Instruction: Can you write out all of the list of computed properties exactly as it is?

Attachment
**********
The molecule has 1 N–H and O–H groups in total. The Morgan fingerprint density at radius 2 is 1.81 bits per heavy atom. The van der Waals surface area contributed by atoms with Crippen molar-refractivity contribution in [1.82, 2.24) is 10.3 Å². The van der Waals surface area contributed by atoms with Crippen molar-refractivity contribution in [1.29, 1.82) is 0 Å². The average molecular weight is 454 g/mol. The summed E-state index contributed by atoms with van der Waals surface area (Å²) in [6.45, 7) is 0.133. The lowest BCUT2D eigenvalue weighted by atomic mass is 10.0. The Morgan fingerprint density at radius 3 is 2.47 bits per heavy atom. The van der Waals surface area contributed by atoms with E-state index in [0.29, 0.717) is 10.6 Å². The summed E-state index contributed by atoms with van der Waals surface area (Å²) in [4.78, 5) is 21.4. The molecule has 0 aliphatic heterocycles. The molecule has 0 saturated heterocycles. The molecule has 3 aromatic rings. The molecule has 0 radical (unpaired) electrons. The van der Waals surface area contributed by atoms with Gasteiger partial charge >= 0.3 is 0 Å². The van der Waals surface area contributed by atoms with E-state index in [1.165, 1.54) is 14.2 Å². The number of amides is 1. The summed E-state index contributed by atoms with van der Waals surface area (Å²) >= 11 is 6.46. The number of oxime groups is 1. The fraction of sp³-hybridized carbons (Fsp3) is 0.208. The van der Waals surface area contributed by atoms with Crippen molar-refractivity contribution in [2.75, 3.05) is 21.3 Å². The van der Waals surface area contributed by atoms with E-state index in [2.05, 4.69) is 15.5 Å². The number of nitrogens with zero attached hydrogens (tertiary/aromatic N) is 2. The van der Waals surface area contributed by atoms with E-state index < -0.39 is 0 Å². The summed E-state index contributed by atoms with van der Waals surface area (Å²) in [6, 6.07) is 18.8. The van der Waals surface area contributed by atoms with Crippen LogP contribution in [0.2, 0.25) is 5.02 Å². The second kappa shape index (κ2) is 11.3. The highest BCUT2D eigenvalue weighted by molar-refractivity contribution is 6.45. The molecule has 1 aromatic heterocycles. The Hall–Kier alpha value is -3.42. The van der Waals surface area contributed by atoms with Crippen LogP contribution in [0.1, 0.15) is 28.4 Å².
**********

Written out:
The molecule has 1 N–H and O–H groups in total. The Morgan fingerprint density at radius 2 is 1.81 bits per heavy atom. The van der Waals surface area contributed by atoms with Crippen molar-refractivity contribution in [1.82, 2.24) is 10.3 Å². The van der Waals surface area contributed by atoms with Crippen molar-refractivity contribution in [1.29, 1.82) is 0 Å². The average molecular weight is 454 g/mol. The summed E-state index contributed by atoms with van der Waals surface area (Å²) in [6.45, 7) is 0.133. The lowest BCUT2D eigenvalue weighted by atomic mass is 10.0. The Morgan fingerprint density at radius 3 is 2.47 bits per heavy atom. The van der Waals surface area contributed by atoms with E-state index in [0.29, 0.717) is 10.6 Å². The summed E-state index contributed by atoms with van der Waals surface area (Å²) in [4.78, 5) is 21.4. The molecule has 0 aliphatic heterocycles. The molecule has 0 saturated heterocycles. The molecule has 3 aromatic rings. The molecule has 0 radical (unpaired) electrons. The van der Waals surface area contributed by atoms with Gasteiger partial charge >= 0.3 is 0 Å². The van der Waals surface area contributed by atoms with E-state index in [1.165, 1.54) is 14.2 Å². The number of amides is 1. The summed E-state index contributed by atoms with van der Waals surface area (Å²) >= 11 is 6.46. The number of oxime groups is 1. The fraction of sp³-hybridized carbons (Fsp3) is 0.208. The van der Waals surface area contributed by atoms with Crippen molar-refractivity contribution in [2.75, 3.05) is 21.3 Å². The van der Waals surface area contributed by atoms with E-state index in [2.05, 4.69) is 15.5 Å². The number of nitrogens with zero attached hydrogens (tertiary/aromatic N) is 2. The van der Waals surface area contributed by atoms with E-state index < -0.39 is 0 Å². The summed E-state index contributed by atoms with van der Waals surface area (Å²) in [6, 6.07) is 18.8. The van der Waals surface area contributed by atoms with Crippen LogP contribution in [0.2, 0.25) is 5.02 Å². The second kappa shape index (κ2) is 11.3. The highest BCUT2D eigenvalue weighted by molar-refractivity contribution is 6.45. The molecule has 1 aromatic heterocycles. The Hall–Kier alpha value is -3.42. The van der Waals surface area contributed by atoms with Crippen LogP contribution in [0.1, 0.15) is 28.4 Å².